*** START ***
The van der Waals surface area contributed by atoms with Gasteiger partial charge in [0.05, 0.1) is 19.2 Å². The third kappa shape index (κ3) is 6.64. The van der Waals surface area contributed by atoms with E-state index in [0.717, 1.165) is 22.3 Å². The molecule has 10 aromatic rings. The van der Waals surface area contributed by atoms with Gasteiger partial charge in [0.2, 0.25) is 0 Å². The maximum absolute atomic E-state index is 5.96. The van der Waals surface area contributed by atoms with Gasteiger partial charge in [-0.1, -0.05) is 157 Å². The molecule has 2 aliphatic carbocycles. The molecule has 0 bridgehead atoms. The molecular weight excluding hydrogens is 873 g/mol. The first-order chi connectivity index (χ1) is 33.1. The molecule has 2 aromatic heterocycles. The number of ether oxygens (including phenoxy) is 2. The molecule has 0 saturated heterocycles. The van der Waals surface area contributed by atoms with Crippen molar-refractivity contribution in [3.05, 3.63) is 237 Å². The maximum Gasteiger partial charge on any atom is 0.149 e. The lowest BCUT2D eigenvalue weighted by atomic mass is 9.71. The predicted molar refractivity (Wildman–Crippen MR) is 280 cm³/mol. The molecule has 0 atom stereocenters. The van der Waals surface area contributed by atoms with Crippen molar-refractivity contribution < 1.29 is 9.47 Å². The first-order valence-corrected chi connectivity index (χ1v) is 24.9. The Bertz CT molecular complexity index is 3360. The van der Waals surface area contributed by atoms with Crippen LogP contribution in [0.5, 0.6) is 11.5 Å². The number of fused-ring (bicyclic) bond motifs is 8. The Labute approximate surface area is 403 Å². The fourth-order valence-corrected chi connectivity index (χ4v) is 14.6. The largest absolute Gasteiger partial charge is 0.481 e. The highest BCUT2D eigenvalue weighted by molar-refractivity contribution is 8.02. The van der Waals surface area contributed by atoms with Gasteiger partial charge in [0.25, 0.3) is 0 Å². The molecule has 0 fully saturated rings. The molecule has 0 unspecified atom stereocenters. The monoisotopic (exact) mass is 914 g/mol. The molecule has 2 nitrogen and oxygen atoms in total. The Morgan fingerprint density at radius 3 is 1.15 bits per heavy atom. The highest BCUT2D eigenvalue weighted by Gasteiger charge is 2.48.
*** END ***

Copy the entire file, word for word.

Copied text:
The van der Waals surface area contributed by atoms with Gasteiger partial charge in [0.05, 0.1) is 19.2 Å². The third kappa shape index (κ3) is 6.64. The van der Waals surface area contributed by atoms with E-state index in [0.717, 1.165) is 22.3 Å². The molecule has 10 aromatic rings. The van der Waals surface area contributed by atoms with Gasteiger partial charge in [0.2, 0.25) is 0 Å². The maximum absolute atomic E-state index is 5.96. The van der Waals surface area contributed by atoms with Gasteiger partial charge in [-0.1, -0.05) is 157 Å². The molecule has 2 aliphatic carbocycles. The molecule has 0 bridgehead atoms. The molecular weight excluding hydrogens is 873 g/mol. The first-order chi connectivity index (χ1) is 33.1. The molecule has 2 aromatic heterocycles. The number of ether oxygens (including phenoxy) is 2. The molecule has 0 saturated heterocycles. The van der Waals surface area contributed by atoms with Crippen molar-refractivity contribution in [3.05, 3.63) is 237 Å². The maximum Gasteiger partial charge on any atom is 0.149 e. The lowest BCUT2D eigenvalue weighted by atomic mass is 9.71. The predicted molar refractivity (Wildman–Crippen MR) is 280 cm³/mol. The molecule has 0 atom stereocenters. The van der Waals surface area contributed by atoms with Crippen molar-refractivity contribution < 1.29 is 9.47 Å². The first-order valence-corrected chi connectivity index (χ1v) is 24.9. The Bertz CT molecular complexity index is 3360. The van der Waals surface area contributed by atoms with Crippen LogP contribution in [0.5, 0.6) is 11.5 Å². The number of fused-ring (bicyclic) bond motifs is 8. The Labute approximate surface area is 403 Å². The fourth-order valence-corrected chi connectivity index (χ4v) is 14.6. The largest absolute Gasteiger partial charge is 0.481 e. The highest BCUT2D eigenvalue weighted by molar-refractivity contribution is 8.02. The van der Waals surface area contributed by atoms with Gasteiger partial charge in [0.25, 0.3) is 0 Å². The molecule has 0 fully saturated rings. The molecule has 0 unspecified atom stereocenters. The monoisotopic (exact) mass is 914 g/mol. The molecule has 2 nitrogen and oxygen atoms in total. The Morgan fingerprint density at radius 3 is 1.15 bits per heavy atom. The highest BCUT2D eigenvalue weighted by Gasteiger charge is 2.48.